“They are afraid to fire Ewing,” tweeted another Hoyas fan. “St. John’s had the same issue with Mullin a few years back, but he stepped down. High school kids don’t remember Ewing as a player. If his name was Patrick Erving, he would have been fired.”

The horrendous end of the season comes a year after Ewing’s Hoyas went on a miraculous conference tournament championship run to earn an NCAA bid — its first since 2015. But after starting the season 6-4, the Hoyas dropped 21 straight games — 13 of which by 11 or fewer points. The 25 losses are the most in a single season in program history.

Seton Hall avoids upset loss to Georgetown thanks to Jamir Harris’ clutch 3 | NYPOST

For most of this year, Jamir Harris has been the forgotten man. A lightly used transfer from American who wasn’t able to carve out a role for himself.

But lately, he has become invaluable.

His 3-pointer with 40.3 seconds left early Thursday morning enabled Seton Hall to avoid disaster. It gave the Pirates the lead and they held on to avoid an early exit from the Big East Tournament in an ugly 57-53 victory over No. 11 Georgetown.

“To be able to knock down that shot for my teammates, my brothers, there’s no better feeling than that,” said Harris, a North Brunswick, N.J., native. “To hear the crowd go crazy for us, be so excited for me to hit that shot, it means the world to me.”

Georgetown’s season ends in a 57-53 loss to Seton Hall in the Big East tournament | The Washington Post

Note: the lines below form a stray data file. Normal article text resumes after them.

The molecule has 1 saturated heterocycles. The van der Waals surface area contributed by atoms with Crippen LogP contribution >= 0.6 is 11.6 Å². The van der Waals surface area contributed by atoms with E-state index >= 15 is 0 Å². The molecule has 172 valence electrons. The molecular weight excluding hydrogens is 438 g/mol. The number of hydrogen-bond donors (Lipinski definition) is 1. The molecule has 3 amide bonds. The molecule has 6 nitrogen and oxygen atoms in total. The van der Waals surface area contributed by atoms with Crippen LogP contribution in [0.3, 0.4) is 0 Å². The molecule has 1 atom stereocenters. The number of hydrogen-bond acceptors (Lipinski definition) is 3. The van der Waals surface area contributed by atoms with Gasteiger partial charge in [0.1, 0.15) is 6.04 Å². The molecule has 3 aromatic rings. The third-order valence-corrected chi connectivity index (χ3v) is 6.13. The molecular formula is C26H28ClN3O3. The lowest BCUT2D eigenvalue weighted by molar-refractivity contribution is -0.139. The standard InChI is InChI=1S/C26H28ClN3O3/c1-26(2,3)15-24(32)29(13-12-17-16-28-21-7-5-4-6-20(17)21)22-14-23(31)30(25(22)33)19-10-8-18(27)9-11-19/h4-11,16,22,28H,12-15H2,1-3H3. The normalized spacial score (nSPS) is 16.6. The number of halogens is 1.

Prior history predicted a competitive game though expectations for this roster were as low as could get. Ewing said earlier in the week that the one thing he learned about his team though all the losses was that they would continue to fight. The Hoyas certainly fought and had to do so without starting point guard Dante Harris for most of the game after he injured his right leg midway through the first half.

The second half saw multiple lead changes as the two teams went back and forth in a gritty game that wasn’t pretty, but had the fans in the Garden on their feet...

Mohammed took over for a stretch. He scored six straight points and Georgetown went on a 13-0 run to take a nine-point lead. All of those good feelings disappeared soon after when Harris, the 2021 Big East tournament most outstanding player, collapsed in the lane after twisting his ankle at the 11:39 mark of the first half. He immediately went to the locker room, helped off by trainers and not putting any weight on his right foot. He did not return.

Harris’s replacement, freshman Tyler Beard scored five points during a 9-2 stretch that gave Georgetown its biggest lead at 27-17. The problem was the Hoyas couldn’t close the half with any momentum. Seton Hall finished on a 7-0 run that included two shot clock violations by Georgetown that had Ewing coming all the way on the court to scream at Carey to shoot the ball after he passed it late in both instances.